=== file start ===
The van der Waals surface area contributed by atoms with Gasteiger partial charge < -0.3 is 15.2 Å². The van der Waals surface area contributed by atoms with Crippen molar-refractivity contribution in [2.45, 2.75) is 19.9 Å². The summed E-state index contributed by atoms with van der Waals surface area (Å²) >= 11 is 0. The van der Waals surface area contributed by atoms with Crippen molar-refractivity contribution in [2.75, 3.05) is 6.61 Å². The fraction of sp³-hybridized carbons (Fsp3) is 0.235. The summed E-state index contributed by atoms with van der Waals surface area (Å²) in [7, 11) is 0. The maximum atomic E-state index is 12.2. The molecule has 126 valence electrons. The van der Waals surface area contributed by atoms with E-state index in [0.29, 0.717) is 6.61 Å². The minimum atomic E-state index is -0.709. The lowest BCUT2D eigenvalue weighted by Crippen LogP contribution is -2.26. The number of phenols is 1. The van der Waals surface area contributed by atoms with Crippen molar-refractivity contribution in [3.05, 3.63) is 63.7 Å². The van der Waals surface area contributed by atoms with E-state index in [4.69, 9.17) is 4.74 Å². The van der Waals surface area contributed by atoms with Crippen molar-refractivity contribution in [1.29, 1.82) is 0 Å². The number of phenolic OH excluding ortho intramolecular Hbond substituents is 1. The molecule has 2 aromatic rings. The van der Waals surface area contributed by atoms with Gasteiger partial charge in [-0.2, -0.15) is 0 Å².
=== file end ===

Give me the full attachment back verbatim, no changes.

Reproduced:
The van der Waals surface area contributed by atoms with Gasteiger partial charge < -0.3 is 15.2 Å². The van der Waals surface area contributed by atoms with Crippen molar-refractivity contribution in [2.45, 2.75) is 19.9 Å². The summed E-state index contributed by atoms with van der Waals surface area (Å²) >= 11 is 0. The van der Waals surface area contributed by atoms with Crippen molar-refractivity contribution in [2.75, 3.05) is 6.61 Å². The fraction of sp³-hybridized carbons (Fsp3) is 0.235. The summed E-state index contributed by atoms with van der Waals surface area (Å²) in [7, 11) is 0. The maximum atomic E-state index is 12.2. The molecule has 126 valence electrons. The van der Waals surface area contributed by atoms with E-state index in [0.29, 0.717) is 6.61 Å². The minimum atomic E-state index is -0.709. The lowest BCUT2D eigenvalue weighted by Crippen LogP contribution is -2.26. The number of phenols is 1. The van der Waals surface area contributed by atoms with Crippen molar-refractivity contribution in [3.05, 3.63) is 63.7 Å². The van der Waals surface area contributed by atoms with E-state index in [4.69, 9.17) is 4.74 Å². The van der Waals surface area contributed by atoms with Crippen molar-refractivity contribution in [1.29, 1.82) is 0 Å². The number of phenolic OH excluding ortho intramolecular Hbond substituents is 1. The molecule has 2 aromatic rings. The van der Waals surface area contributed by atoms with Gasteiger partial charge in [-0.2, -0.15) is 0 Å².